Photo Credit: Rahul Pandita
Missing the point
Why are you turning a blind eye to the presence of Kashmiri Muslims at the funeral and the fact that they were in the majority (“The ugly truth behind a ‘heartwarming’ story of Muslims performing a Kashmiri Pandit’s last rites”)? They may not have performed the last rites, but what matters is that they were standing by the side of the family.
Why are you ignoring the existence of a Kashmiri brotherhood, instead of Pandits and Muslims being divided? The reality is that you have ignored Kashmir and Kashmiriyat long ago and are ignoring any good thing happening around the corner in Kulgam or elsewhere.
I hope you have watched Janki Nath’s wife on television and how she is grateful to the community around. What she said and felt cannot be brushed aside by your comments made from afar. Stop playing a spoilsport by trying to act like a messiah. Learn to encourage certain good things that are happening. – Jahangir Khan
Before making any comment on Rahul Pandita’s post-mortem of a story about communal harmony, I would like to seek some more details from his “sources” who fed him the details about the last rites of the deceased.
I strongly believe that his “sources” were also based outside Kashmir like him, and of the same ilk which is driven by “politics of hatred” with self-centered goals, rather than having any concern for the community.
What was the total strength of mourners who participated in the funeral of the deceased Janki Nath? I believe that Pandita will accept that Muslim neighbours outnumbered the Pandits manifold since they were the ones who took care of the elderly couple living among them, even after the mass migration of the minority community. None of you can understand this bond.
Can Pandita please confirm who carried the body to the crematorium, who arranged the firewood and who remained with the widow of the deceased during the mourning period, consoling and sharing her grief and assuring her of their help when needed? Look beyond the technicalities and open your eyes.
Your rebuttal is self-contradictory at times since you are playing to the gallery. Do you know why you get perturbed by the stories of communal harmony emanating from the valley? Because it pricks your balloon containing a distorted message. How many times you have visited the valley after your migration? Much water has passed down the river Jhelum since 1990 and you need to keep pace with the changing times.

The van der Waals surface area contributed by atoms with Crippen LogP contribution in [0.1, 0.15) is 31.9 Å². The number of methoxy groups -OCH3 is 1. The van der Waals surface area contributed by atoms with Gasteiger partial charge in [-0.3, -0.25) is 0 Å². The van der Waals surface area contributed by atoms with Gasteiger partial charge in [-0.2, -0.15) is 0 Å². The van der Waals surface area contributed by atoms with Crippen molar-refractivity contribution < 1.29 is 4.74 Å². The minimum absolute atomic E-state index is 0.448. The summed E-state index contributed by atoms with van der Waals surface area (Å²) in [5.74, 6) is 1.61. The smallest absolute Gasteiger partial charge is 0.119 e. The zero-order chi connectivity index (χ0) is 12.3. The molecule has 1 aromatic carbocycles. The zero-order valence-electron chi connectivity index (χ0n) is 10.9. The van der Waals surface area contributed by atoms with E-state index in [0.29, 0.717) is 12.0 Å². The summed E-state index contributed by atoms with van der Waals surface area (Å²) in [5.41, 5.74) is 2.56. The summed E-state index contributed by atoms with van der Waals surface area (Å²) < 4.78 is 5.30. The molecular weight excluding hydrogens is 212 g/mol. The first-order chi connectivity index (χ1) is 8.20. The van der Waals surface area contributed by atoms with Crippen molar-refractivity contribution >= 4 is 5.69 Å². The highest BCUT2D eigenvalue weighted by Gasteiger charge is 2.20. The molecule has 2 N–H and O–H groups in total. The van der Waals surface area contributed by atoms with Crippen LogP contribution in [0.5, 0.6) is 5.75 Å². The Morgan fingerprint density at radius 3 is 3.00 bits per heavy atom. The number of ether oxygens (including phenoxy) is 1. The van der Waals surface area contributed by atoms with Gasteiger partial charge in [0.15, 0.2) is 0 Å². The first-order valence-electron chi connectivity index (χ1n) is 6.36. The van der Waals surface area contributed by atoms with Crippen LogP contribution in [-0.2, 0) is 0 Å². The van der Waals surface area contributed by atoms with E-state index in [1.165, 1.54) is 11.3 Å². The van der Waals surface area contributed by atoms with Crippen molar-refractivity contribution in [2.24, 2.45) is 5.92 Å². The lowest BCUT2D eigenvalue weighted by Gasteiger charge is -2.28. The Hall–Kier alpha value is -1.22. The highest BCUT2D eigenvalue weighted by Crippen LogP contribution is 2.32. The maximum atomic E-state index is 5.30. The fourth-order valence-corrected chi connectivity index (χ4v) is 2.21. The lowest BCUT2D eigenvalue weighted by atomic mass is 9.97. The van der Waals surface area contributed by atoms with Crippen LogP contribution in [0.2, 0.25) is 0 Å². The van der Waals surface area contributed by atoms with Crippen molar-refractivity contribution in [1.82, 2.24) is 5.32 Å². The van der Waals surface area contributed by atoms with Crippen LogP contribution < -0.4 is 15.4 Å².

It is ironic that you are only picking up things which suit you and your audience. Look beyond yourself to know the real meaning of living. – Tariq Sofi
Muslims might not have performed the last rites because they are obviously unaware of the rituals and sermons, but how can the author deny that Muslims accompanied the funeral procession and stayed on till the last rites were performed? – Khurshid
Rahul Pandita’s depiction of events is revealing. It exposes the ground reality and the attempts by some to misinform people. Kudos to him. – Ashok Handoo
Thank you for telling us the ugly truth and also for the way you told it. – CM Naim
I completely agree with Rahul Pandita. Kashmiriyat is a political expression which taunts both Muslims and Hindus of Kashmir. We were never secular because we could not be.
We are two nations, the pomp of media notwithstanding. Both crescent and the swastika are drenched in blood. – Farooq Peer
A bitter response that is as bad as the crocodile tears of the PTI stringer. This is the tragedy of Kashmir. – Jai Oberoi
I am very saddened after reading the truth as you claim it to be. Whom should I trust? If it was the case of some local/infamous publishing newsbody, then we might have ignored the original story. But an acclaimed paper like The Indian Express carried such a story and patted the shoulders of the so-called Kashmiriyat. Isn’t it shameful? Apart from eroding the trust of a reader, isn’t it a crime in the name of naked journalism and what not?
Many of my friends swooped on this story and they discussed the change and goodwill of the people there. They made made statements such as “See, things are so beautiful now”.
This matter should be taken up in the public domain more fiercely. – Adarsh Agarwal